December 20, 1999, The Nation publishes
“The Paul Robeson Files

Paul Robeson Jr. publishes an article titled in The Nation magazine arguing that his father Paul Robeson, the acclaimed actor, singer, scholar, athlete, orator, and civil rights leader was drugged in Moscow in 1961, probably with the participation of the CIA, and that this drugging led to the elder Robeson’s suicide attempt. In his article Paul Robeson Jr. draws parallels to the Frank Olson case.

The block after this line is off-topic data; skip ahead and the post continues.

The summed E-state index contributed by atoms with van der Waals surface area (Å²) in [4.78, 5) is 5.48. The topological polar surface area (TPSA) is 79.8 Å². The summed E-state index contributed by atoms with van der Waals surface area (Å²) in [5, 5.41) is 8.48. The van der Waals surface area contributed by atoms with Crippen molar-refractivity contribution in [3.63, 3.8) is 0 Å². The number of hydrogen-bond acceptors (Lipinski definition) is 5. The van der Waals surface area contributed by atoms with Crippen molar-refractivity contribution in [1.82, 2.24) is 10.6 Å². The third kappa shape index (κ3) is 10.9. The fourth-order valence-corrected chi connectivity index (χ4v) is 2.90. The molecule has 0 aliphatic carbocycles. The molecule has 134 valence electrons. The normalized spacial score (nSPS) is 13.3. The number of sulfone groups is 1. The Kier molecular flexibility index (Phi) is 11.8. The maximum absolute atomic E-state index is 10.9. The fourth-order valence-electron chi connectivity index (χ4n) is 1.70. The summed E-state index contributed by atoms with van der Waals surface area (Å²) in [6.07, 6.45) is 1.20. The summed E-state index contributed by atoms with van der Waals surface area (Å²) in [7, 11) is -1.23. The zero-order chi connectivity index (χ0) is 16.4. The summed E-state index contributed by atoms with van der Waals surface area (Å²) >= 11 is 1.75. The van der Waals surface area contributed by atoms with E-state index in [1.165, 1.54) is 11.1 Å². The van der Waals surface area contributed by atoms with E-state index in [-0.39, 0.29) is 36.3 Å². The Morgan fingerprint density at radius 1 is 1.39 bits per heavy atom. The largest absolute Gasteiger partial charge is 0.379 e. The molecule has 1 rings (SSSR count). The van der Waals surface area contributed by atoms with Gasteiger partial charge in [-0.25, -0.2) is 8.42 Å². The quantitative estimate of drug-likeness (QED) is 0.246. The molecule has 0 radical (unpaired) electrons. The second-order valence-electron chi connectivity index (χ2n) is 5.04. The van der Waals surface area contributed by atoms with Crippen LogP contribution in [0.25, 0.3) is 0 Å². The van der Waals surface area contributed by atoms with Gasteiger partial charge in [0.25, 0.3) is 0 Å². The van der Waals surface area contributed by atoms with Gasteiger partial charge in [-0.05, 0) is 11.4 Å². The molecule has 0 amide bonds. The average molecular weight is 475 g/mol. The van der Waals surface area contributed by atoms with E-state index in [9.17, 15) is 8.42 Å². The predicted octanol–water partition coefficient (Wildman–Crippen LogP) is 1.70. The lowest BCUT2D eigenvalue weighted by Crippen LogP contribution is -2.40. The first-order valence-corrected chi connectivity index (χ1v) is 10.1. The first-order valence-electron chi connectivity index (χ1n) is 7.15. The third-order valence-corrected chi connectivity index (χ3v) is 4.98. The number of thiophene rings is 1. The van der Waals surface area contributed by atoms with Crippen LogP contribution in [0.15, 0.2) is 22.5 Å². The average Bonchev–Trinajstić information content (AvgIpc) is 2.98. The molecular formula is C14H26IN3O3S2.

Paul Robeson Jr. writes in part, “Olson’s drugging suggested a CIA motive similar to the possible one in my father’s case—concern about the target’s planned course of action.”

 


Interestingly the pharse that was so dear to Paul Robeson, and that provides the title for the superb PBS American Masters documentary on his life, comes from Martin Luther: “Here I stand…I can do no other.”

In the PBS documentary “Here I Stand” Paul Robeson Jr. describes the drugging incident in Moscow.